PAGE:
Doc Shoe’s Picks: Fallmusic
I suck at the usual Top Ten, Top Five, or Top Whatthefuckever lists, but for what it’s worth I’ve happily dug my way through more than two dozen Fall releases over the last few years and I can tell you that these are the ones I revisit the most. Let’s start with
50,000 Fall Fans Can’t Be Wrong: 39 Golden Greats
This compilation as the best possible starting-point for anyone interested in The Fall. I still play it frequently: It’s amazing to hear almost thirty years of stylistic and lineup changes condensed (in roughly chronological order) to two discs, and the extensive liner-notes by Daryl Easlea are a helpful road-map to The Fall’s overwhelming back-catalog. So listen to this comp, decide which era of The Fall interests you most, and proceed accordingly into the jungle of The Fall’s discography.
Totally Wired: The Rough Trade Anthology
My other favorite Fallmusic comp. Smith has said he’d rather retire than work for the Rough Trade label again, but I think The Fall really hit their stride on RT releases like Grotesque (After The Gramme). This two-disc anthology brings together the best of that era, including lots of otherwise scattered album tracks & selections from hard-to-find 45s & EPs (including Slates, the first Fall record heard by an American girl named Brix), all of which was recorded & first released around the time of
Hex Enduction Hour
Hear The Fall come bounding over the horizon like enemy cavalry. This is chaos restrained just enough to make it beautiful. That overused French phrase, tour de force (“feat of strength”), actually applies here. This is a consistently thrilling record that works great as an album—meaning it wasn’t meant to be heard on “shuffle,” though it totally works that way too.
This Nation’s Saving Grace
…or the equally awesome & accessible The Wonderful & Frightening World of The Fall. Or any Brix-era record, really, including the ballet (!) I Am Kurious Oranj. The brilliant & beautiful Brix Smith added her personal sweetness & Pop-sensibility (not to mention her nimble guitar riffs) to husband Mark’s trademark stomp & snarl. The resulting records were the closest The Fall ever came to being a household name.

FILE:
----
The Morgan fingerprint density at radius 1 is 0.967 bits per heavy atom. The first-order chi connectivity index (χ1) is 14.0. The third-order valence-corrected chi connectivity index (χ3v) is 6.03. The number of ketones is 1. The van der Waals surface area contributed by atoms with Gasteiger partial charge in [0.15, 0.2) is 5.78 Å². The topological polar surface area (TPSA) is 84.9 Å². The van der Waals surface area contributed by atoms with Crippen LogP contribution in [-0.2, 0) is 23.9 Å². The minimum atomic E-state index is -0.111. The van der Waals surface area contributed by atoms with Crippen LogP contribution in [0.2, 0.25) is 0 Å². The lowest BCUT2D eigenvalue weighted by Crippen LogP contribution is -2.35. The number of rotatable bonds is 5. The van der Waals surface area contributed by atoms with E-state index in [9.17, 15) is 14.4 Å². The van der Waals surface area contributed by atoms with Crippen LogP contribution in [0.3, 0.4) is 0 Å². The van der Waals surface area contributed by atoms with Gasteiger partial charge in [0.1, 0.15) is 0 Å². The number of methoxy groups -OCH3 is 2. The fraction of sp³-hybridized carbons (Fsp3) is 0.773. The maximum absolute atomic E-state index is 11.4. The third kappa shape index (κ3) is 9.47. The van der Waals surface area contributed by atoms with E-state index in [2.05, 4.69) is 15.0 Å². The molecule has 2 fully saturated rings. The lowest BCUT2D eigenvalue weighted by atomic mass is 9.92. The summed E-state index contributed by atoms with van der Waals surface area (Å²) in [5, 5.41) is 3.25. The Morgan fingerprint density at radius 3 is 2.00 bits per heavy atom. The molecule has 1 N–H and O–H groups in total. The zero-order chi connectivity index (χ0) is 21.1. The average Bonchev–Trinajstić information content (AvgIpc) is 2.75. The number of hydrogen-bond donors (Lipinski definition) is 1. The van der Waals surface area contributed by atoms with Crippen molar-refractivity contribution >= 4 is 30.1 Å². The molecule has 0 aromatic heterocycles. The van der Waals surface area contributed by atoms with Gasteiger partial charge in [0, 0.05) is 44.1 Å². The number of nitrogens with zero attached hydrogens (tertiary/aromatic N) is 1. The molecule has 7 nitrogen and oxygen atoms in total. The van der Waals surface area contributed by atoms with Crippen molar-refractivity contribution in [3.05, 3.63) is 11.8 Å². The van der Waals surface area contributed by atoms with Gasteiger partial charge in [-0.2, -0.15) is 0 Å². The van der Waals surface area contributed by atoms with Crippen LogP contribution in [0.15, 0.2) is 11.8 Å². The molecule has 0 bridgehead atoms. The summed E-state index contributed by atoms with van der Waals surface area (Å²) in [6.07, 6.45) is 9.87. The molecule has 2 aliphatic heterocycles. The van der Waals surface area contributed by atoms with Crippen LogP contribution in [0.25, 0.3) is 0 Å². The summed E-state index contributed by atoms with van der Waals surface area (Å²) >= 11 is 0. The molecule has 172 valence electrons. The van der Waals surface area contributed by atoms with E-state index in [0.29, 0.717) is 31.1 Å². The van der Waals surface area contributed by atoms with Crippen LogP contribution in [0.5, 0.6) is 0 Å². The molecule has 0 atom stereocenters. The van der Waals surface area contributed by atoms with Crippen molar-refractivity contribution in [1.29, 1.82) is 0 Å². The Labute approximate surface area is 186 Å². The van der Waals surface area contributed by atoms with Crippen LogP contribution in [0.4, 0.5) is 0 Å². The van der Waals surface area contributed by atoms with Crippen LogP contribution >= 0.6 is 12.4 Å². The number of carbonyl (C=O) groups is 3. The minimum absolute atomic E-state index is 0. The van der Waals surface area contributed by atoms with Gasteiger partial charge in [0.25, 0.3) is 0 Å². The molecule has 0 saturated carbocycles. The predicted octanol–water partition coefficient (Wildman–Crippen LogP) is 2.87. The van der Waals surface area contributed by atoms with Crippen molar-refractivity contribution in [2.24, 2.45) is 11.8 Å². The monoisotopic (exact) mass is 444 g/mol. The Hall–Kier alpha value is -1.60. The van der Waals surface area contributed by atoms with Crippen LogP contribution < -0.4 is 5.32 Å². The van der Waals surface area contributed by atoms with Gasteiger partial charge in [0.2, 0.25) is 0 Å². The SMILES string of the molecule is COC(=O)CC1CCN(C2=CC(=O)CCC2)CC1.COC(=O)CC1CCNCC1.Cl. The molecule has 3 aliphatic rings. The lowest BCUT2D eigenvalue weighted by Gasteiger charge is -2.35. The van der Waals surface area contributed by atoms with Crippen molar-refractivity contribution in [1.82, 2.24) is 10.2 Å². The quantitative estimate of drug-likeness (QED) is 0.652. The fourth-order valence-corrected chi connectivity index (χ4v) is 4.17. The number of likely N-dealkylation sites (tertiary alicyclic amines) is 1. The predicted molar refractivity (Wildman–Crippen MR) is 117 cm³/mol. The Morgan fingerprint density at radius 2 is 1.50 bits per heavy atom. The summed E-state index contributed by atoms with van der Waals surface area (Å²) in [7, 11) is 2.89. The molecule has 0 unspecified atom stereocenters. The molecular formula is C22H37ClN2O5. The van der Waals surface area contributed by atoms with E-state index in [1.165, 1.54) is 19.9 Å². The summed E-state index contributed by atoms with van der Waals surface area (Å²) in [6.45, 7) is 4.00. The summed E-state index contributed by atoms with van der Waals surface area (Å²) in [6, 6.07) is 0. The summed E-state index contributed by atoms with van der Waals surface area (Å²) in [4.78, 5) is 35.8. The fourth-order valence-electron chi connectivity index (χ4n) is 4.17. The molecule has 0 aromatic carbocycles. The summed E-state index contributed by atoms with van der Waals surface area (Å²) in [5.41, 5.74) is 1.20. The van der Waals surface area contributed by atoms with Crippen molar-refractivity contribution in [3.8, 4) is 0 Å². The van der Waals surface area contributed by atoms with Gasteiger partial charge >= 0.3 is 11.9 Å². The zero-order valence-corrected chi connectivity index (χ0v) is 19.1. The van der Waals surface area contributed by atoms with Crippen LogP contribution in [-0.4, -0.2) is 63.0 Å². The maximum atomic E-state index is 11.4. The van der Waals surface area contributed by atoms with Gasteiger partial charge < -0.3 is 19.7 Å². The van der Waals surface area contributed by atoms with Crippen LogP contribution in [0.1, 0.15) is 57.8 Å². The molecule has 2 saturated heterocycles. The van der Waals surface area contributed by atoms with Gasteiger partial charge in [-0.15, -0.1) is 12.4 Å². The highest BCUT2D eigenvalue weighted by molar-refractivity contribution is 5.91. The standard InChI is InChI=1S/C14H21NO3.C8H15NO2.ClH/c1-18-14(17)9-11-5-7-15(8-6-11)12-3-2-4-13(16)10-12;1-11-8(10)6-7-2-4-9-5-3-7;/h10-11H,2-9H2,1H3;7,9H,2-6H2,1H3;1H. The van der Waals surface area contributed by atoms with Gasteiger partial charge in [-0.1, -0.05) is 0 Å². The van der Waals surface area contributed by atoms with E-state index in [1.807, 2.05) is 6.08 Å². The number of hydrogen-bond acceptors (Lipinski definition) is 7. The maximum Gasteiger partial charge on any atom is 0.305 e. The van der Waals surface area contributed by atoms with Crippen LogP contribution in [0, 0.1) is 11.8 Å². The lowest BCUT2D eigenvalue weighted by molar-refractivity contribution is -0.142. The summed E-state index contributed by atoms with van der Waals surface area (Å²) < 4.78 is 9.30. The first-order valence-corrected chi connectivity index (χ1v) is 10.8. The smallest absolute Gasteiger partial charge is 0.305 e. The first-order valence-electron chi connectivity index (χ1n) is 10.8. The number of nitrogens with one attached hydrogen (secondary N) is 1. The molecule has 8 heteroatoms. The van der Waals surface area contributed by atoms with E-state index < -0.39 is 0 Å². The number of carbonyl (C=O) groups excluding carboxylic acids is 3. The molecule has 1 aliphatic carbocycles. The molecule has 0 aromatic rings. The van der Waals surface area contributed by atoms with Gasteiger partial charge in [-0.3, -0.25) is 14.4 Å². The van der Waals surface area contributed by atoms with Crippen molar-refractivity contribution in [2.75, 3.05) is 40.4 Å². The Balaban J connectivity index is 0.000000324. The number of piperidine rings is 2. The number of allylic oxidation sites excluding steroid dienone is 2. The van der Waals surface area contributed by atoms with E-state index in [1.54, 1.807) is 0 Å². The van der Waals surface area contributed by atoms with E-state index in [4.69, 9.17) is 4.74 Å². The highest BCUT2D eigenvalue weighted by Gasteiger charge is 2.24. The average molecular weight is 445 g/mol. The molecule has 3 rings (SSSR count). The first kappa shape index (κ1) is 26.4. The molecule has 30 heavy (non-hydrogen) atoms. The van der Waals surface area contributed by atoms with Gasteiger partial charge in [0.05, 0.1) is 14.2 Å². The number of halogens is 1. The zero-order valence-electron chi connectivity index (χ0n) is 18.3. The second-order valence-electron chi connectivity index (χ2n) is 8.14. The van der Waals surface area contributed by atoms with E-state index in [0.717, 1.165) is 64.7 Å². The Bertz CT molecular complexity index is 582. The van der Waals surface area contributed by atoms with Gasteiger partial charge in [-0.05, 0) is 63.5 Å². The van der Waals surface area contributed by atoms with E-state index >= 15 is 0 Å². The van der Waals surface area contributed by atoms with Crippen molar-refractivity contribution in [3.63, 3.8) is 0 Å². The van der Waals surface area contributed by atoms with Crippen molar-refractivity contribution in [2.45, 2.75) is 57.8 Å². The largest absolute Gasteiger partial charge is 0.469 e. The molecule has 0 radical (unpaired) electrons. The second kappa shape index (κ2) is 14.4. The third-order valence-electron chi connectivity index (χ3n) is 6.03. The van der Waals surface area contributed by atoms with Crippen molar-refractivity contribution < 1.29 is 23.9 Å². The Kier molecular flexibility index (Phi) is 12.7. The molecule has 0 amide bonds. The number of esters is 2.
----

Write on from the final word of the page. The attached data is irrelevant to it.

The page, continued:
Like the exception that proves the rule, this album is dark and moody, particularly for a Brix-era release—yet a classic example of The Fall zigging when you’d expect them to zag.
This is The Fall’s first post-Brix album. Think of this as Mark E. Smith’s divorce record, like Blood On The Tracks or Here, My Dear. Definitely a sharp turn in the band’s career and perhaps a “fan’s only” record, but what Fallmusic isn’t?
The Infotainment Scan
Like many 90’s kids from the pre-internet Midwest, my music selection was at the mercy of Wal-Mart and Top 40 radio. Which was just terrible to say the least, though this may explain to you why guys like me are slobberingly grateful to AC/DC, Metallica, and Nirvana—because they were all we had! Consequently I didn’t hear 1993’s The Infotainment Scan until 2012, and my first thought was: Where was this record when I needed it? Almost as if responding to decades of overproduced dreck flooding the airwaves, Mark E. Smith shows them all how an artist uses a little studio polish to his advantage. This is so purely Fallmusic, and yet it’s an album Prince might have been proud of—and if that doesn’t sound like something you’d enjoy, I’m afraid we have nothing in common.
The Light User Syndrome
This is a criminally underrated ’90s album featuring Brix Smith, who returned to the band five years after divorcing Mark Smith. Why would any sane woman return after such an acrimonious divorce & band split? Listen to this record—the music outlived the marriage and the music is justification enough.
The Marshall Suite
Smith once boasted: “If it’s just me and your granny on the bongos, that’s The Fall.” This record proves it. Long story short, Mark E. Smith got into a worse-than-usual brawl with his band that began onstage and continued back at the hotel, and before long he’d been arrested and his band quit—as in, the entire goddamn band, and nobody gave a shit about Smith anymore. Except keyboardist/girlfriend Julia Nagle, who bailed him out (literally) and stayed (irony abounds here) to help Smith build a new Fall. This isn’t a comeback album so much as a resurrection. Also: One of the few concept albums that doesn’t suck, at a time when there was something charmingly contrary about making a concept album, albeit a perversely experimental one that unfolds across three sides: “straightforward,” “opening up,” and “really off the wall.” This album looses its fucking marbles while you listen.
The Real New Fall LP, formerly Country On The Click
This record shouldn’t exist. It’s another tour de force that fully deserves the label—yet this album came out in 2004, at which point Mark E. Smith had been at this game for almost thirty goddamn years. I’m not saying this is a good album “considering how old the band is” (e.g., the new Stooges album or anything The Stones released after Some Girls), I’m saying this is a great album, a late-career fucking masterpiece that ranks among this artist’s strongest works (like Muddy Waters’ Hard Again, Bob Dylan’s Love And Theft, or Tom Waits’ Mule Variations). This is the kind of record that makes me want to snarl along with the lyrics and stomp on the gas pedal, made by an old man with a face like an unmade bed.
What are your favorites?